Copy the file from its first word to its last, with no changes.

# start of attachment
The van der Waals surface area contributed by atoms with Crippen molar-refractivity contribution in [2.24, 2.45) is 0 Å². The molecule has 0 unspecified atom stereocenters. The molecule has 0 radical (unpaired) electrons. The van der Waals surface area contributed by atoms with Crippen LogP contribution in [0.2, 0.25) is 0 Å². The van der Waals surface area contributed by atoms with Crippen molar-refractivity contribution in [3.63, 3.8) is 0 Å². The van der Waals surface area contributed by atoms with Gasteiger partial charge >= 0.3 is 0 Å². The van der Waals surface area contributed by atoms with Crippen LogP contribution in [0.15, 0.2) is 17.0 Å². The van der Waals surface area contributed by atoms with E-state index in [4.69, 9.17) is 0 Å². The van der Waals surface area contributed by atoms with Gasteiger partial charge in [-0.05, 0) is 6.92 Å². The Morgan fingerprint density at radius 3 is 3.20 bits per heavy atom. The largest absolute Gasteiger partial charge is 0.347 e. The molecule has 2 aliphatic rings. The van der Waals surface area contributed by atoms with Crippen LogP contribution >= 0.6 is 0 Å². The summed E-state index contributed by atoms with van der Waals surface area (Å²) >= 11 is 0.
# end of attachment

The van der Waals surface area contributed by atoms with Crippen molar-refractivity contribution in [2.24, 2.45) is 0 Å². The molecule has 0 unspecified atom stereocenters. The molecule has 0 radical (unpaired) electrons. The van der Waals surface area contributed by atoms with Crippen LogP contribution in [0.2, 0.25) is 0 Å². The van der Waals surface area contributed by atoms with Crippen molar-refractivity contribution in [3.63, 3.8) is 0 Å². The van der Waals surface area contributed by atoms with Gasteiger partial charge >= 0.3 is 0 Å². The van der Waals surface area contributed by atoms with Crippen LogP contribution in [0.15, 0.2) is 17.0 Å². The van der Waals surface area contributed by atoms with E-state index in [4.69, 9.17) is 0 Å². The van der Waals surface area contributed by atoms with Gasteiger partial charge in [-0.05, 0) is 6.92 Å². The Morgan fingerprint density at radius 3 is 3.20 bits per heavy atom. The largest absolute Gasteiger partial charge is 0.347 e. The molecule has 2 aliphatic rings. The van der Waals surface area contributed by atoms with Crippen LogP contribution >= 0.6 is 0 Å². The summed E-state index contributed by atoms with van der Waals surface area (Å²) >= 11 is 0.